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Recent accomplishments of CDFW's scientific community


Wildfire shapes diversity of hermit warbler songs in California

small gray bird with yellow head with black beak in a tree with branches and bushes
New research shows that fire history seems to be shaping the diversity of bird songs throughout the state. The new paper, published in leading bird journal The Auk: Ornithological Advances, addresses the diversity of song dialects sung by hermit warblers – birds which get their name because they are rarely seen and spend much of their time in forest canopy. They are, however, very vocal and easily heard.

Saving Endangered Coho Salmon in Central California

wide view of a fish hatchery building with a river trees mountain and sky in distance
Coho salmon (Oncorhynchus kisutch), also known as silver salmon, have lived in California’s coastal watersheds for thousands of years. Today their populations have declined to just a fraction of historical levels, endangered by a wide range of factors. In Central California in particular, the situation is dire, with the species listed as endangered under both the state and federal Endangered Species Acts. Many populations are in danger of declining to the point of local extinction.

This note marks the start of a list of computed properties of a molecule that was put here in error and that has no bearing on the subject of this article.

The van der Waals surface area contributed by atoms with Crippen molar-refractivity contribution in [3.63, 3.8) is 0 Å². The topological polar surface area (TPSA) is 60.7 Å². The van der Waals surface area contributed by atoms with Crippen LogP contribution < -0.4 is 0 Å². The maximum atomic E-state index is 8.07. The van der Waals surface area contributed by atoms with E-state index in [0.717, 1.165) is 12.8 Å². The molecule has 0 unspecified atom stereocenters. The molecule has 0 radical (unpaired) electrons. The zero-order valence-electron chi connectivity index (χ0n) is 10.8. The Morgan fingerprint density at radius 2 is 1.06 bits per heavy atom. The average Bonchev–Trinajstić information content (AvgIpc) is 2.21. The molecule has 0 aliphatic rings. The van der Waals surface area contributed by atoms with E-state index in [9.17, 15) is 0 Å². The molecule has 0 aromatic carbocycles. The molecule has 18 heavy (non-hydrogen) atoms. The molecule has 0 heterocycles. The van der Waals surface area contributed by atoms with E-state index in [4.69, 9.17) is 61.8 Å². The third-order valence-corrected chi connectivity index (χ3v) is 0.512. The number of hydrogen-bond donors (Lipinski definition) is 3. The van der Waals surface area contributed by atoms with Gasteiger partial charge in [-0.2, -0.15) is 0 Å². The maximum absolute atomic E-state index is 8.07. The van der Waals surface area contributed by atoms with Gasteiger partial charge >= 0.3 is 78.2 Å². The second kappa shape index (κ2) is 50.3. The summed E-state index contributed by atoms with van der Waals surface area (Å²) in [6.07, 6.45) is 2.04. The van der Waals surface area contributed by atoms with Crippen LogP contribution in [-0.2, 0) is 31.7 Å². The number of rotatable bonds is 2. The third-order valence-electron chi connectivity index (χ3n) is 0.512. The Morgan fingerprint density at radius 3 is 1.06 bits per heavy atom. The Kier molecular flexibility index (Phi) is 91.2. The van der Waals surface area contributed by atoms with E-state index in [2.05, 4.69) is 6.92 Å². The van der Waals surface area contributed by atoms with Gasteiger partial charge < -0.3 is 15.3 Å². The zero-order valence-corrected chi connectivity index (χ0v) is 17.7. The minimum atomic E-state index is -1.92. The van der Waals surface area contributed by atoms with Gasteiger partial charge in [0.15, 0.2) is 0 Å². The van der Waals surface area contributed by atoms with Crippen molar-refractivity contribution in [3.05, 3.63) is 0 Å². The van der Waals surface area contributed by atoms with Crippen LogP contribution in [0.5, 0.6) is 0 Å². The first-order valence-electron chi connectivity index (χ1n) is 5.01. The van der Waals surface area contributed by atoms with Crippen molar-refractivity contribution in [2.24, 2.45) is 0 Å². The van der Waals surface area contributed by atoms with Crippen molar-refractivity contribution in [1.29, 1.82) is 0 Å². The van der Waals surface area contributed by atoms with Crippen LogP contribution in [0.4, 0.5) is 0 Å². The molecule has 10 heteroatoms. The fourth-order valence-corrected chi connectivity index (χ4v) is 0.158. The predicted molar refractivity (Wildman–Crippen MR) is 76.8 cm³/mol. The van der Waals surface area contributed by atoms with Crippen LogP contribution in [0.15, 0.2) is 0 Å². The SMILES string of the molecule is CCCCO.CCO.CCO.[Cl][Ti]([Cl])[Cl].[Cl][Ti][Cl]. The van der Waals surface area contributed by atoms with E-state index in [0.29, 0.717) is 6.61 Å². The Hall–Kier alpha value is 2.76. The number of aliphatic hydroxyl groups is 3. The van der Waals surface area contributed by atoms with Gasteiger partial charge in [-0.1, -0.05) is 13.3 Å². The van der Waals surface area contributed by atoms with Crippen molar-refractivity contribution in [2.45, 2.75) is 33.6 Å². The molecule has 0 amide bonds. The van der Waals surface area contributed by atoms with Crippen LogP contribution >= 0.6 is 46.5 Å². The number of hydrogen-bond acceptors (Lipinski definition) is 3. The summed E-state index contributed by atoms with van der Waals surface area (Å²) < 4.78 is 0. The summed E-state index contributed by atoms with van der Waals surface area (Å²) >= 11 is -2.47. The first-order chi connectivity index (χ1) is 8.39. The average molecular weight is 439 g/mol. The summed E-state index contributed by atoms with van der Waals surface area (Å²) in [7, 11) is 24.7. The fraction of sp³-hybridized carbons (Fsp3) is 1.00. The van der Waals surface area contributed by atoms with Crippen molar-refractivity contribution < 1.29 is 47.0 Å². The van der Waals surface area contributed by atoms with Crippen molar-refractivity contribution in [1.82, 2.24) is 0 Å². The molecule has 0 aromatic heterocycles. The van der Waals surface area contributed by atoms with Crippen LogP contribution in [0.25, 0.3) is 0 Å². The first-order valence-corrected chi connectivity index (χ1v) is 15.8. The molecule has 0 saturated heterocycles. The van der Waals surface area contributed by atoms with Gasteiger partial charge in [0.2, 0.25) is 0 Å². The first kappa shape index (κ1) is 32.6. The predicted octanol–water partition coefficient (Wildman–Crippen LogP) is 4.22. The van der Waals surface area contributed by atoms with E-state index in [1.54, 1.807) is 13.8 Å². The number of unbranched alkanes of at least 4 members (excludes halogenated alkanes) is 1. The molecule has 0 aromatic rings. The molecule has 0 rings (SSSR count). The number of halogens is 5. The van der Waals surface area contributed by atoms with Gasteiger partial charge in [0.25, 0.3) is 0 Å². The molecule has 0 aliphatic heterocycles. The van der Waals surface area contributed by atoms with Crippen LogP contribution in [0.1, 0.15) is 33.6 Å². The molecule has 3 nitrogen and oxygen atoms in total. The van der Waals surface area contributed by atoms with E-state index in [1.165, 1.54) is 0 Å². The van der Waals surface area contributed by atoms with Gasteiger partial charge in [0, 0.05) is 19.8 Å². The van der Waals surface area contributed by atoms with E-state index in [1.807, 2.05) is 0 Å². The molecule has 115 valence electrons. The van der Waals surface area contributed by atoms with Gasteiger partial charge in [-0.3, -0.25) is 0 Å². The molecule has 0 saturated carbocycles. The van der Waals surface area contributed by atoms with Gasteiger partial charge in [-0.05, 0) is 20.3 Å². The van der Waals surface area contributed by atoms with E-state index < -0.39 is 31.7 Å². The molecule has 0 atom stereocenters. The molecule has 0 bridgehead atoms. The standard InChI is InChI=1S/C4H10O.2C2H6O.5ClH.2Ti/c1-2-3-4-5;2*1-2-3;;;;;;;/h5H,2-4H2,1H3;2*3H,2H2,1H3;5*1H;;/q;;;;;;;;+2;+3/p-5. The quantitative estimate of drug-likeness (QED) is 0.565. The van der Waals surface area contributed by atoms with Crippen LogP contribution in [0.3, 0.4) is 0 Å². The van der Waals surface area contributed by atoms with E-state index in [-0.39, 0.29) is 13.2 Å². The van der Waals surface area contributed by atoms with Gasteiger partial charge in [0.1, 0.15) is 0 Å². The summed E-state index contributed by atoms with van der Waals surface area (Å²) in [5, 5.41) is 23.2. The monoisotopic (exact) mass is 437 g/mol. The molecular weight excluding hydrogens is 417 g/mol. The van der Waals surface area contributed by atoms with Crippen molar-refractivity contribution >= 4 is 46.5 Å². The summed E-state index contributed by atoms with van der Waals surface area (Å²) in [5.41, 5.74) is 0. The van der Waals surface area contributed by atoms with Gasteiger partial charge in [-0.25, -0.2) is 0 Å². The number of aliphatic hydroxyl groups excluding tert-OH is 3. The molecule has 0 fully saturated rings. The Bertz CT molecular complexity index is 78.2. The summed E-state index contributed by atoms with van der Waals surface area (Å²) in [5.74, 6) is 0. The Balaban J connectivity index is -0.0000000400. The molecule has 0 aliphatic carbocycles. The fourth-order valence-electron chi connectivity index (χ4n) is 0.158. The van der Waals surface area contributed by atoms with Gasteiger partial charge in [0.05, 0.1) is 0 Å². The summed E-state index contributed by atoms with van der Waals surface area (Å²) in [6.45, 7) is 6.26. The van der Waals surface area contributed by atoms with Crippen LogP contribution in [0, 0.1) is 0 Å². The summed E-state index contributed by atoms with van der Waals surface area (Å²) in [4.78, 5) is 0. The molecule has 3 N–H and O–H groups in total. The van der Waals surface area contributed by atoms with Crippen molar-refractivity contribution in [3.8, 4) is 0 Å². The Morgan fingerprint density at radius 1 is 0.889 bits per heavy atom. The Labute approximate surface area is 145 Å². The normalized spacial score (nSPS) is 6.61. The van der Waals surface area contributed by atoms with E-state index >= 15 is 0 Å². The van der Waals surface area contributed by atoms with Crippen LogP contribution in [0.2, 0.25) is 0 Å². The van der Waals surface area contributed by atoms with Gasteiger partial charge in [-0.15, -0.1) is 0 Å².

Following the Unusual Migration of a Trailblazing Elk

bull elk with large antlers in a field with trees and blue sky
About a dozen years ago, California Department of Fish and Wildlife (CDFW) biologist Nathan Graveline heard rumors that a sole elk had been spotted in a highly unusual location – the Stanislaus National Forest, between the Clavey and Tuolumne rivers. At the time, scientists didn't have the technology to confirm the reports.